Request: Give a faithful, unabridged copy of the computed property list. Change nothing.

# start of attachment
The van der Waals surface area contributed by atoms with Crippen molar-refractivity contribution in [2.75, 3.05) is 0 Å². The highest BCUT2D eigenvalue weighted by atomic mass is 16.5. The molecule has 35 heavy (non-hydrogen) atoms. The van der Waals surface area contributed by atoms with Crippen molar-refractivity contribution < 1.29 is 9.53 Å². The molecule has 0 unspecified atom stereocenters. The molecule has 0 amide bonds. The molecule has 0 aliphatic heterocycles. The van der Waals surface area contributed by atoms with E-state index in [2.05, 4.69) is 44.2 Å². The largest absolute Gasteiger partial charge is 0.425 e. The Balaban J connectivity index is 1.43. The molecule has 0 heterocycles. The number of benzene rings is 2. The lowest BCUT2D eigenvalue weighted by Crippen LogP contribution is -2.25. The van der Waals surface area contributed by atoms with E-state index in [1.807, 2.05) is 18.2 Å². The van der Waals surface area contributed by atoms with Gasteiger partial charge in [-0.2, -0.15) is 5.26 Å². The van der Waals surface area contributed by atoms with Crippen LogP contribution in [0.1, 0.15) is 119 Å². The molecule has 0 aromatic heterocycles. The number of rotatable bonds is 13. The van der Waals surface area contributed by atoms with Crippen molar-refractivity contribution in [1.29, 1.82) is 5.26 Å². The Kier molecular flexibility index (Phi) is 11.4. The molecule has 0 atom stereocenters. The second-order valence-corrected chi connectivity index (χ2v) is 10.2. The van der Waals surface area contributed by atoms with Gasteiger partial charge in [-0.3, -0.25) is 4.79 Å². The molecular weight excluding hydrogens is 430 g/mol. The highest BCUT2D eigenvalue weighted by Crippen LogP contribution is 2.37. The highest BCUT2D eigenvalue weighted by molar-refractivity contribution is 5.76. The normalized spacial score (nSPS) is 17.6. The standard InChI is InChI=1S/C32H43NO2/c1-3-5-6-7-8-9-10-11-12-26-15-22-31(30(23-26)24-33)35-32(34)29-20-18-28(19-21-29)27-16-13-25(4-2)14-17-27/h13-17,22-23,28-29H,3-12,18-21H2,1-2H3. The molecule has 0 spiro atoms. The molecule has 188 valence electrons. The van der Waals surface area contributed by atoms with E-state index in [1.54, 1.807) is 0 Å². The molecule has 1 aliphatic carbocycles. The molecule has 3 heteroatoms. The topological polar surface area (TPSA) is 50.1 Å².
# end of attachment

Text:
The van der Waals surface area contributed by atoms with Crippen molar-refractivity contribution in [2.75, 3.05) is 0 Å². The highest BCUT2D eigenvalue weighted by atomic mass is 16.5. The molecule has 35 heavy (non-hydrogen) atoms. The van der Waals surface area contributed by atoms with Crippen molar-refractivity contribution < 1.29 is 9.53 Å². The molecule has 0 unspecified atom stereocenters. The molecule has 0 amide bonds. The molecule has 0 aliphatic heterocycles. The van der Waals surface area contributed by atoms with E-state index in [2.05, 4.69) is 44.2 Å². The largest absolute Gasteiger partial charge is 0.425 e. The Balaban J connectivity index is 1.43. The molecule has 0 heterocycles. The number of benzene rings is 2. The lowest BCUT2D eigenvalue weighted by Crippen LogP contribution is -2.25. The van der Waals surface area contributed by atoms with E-state index in [1.807, 2.05) is 18.2 Å². The van der Waals surface area contributed by atoms with Gasteiger partial charge in [-0.2, -0.15) is 5.26 Å². The van der Waals surface area contributed by atoms with Crippen LogP contribution in [0.1, 0.15) is 119 Å². The molecule has 0 aromatic heterocycles. The number of rotatable bonds is 13. The van der Waals surface area contributed by atoms with Crippen molar-refractivity contribution in [1.29, 1.82) is 5.26 Å². The Kier molecular flexibility index (Phi) is 11.4. The molecule has 0 atom stereocenters. The second-order valence-corrected chi connectivity index (χ2v) is 10.2. The van der Waals surface area contributed by atoms with Gasteiger partial charge in [-0.3, -0.25) is 4.79 Å². The molecular weight excluding hydrogens is 430 g/mol. The highest BCUT2D eigenvalue weighted by Crippen LogP contribution is 2.37. The highest BCUT2D eigenvalue weighted by molar-refractivity contribution is 5.76. The normalized spacial score (nSPS) is 17.6. The standard InChI is InChI=1S/C32H43NO2/c1-3-5-6-7-8-9-10-11-12-26-15-22-31(30(23-26)24-33)35-32(34)29-20-18-28(19-21-29)27-16-13-25(4-2)14-17-27/h13-17,22-23,28-29H,3-12,18-21H2,1-2H3. The molecule has 0 spiro atoms. The molecule has 188 valence electrons. The van der Waals surface area contributed by atoms with E-state index in [1.54, 1.807) is 0 Å². The molecule has 1 aliphatic carbocycles. The molecule has 3 heteroatoms. The topological polar surface area (TPSA) is 50.1 Å².